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NJ takes aim at warehouse air pollution fueled by e-commerce

By Mike Lee | 07/03/2024 06:35 AM EDT

One in three Garden State residents live within a half-mile of a large warehouse.

Employees work at the Amazon Fulfillment Center on Aug. 1, 2017, in Robbinsville, New Jersey.

Employees work at the Amazon Fulfillment Center on Aug. 1, 2017, in Robbinsville, New Jersey. Mark Makela/Getty Images

New Jersey lawmakers want warehouse operators to cut their air pollution — especially from the cargo and delivery trucks that constantly churn through the massive complexes.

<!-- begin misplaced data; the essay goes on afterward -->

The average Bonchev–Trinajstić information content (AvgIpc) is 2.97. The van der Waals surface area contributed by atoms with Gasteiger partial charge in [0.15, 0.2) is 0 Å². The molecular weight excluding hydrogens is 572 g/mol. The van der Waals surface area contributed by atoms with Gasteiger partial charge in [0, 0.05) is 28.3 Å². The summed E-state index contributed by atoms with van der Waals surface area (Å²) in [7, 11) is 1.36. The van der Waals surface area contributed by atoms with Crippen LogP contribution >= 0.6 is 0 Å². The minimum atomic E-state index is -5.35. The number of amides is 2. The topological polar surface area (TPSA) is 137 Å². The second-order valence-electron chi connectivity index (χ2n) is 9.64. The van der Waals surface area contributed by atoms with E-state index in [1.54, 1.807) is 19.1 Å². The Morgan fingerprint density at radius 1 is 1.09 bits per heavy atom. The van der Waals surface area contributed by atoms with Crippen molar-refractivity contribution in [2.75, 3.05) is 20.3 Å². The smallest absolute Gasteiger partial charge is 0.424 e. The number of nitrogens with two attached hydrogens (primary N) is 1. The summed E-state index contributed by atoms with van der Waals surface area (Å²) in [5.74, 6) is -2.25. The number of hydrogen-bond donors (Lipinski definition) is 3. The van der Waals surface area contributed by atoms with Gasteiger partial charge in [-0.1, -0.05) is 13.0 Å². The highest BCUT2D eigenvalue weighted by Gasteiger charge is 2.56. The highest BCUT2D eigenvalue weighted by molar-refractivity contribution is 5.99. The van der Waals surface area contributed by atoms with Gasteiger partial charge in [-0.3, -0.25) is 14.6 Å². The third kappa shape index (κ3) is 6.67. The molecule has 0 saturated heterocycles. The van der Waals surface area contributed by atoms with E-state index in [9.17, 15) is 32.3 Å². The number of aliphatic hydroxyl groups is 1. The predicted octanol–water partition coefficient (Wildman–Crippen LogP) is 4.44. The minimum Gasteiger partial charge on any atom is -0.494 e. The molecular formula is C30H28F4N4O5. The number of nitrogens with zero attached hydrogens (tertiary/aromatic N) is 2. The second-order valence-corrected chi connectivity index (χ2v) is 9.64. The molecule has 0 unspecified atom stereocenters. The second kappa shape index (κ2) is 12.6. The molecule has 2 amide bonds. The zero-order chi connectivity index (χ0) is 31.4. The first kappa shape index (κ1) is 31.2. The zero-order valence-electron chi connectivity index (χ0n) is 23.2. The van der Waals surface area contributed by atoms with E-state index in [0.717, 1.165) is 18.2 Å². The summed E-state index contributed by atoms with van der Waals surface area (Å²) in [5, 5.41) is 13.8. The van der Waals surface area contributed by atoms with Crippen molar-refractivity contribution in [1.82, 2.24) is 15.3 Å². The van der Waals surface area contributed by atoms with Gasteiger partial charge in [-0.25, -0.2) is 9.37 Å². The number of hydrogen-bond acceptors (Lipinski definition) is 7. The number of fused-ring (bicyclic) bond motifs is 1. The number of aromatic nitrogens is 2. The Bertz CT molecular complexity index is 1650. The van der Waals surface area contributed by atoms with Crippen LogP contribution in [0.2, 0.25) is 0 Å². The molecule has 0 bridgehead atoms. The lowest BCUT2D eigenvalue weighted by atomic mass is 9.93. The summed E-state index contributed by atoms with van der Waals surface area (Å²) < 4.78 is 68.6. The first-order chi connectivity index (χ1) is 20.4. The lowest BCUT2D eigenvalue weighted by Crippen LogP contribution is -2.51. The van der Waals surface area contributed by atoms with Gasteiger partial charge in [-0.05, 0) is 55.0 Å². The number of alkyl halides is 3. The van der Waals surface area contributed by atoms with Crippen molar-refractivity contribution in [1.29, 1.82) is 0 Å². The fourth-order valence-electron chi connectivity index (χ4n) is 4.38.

A measure filed in both chambers of the state Legislature would force owners of warehouses larger than 50,000 square feet to reduce their emissions, which spew into the atmosphere and surrounding neighborhoods.

Operators would have several options to slash air pollution, such as buying zero-emission trucks, using zero-emission forklifts and other equipment, installing solar generation and switching some cargo out of trucks into light-duty vehicles or ferries.

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The legislation is similar to a pollution-reduction plan for warehouses adopted for so-called indirect source of pollution. It was introduced Friday, a few days after a report showed that one in three New Jersey residents live within a half-mile of a large warehouse.

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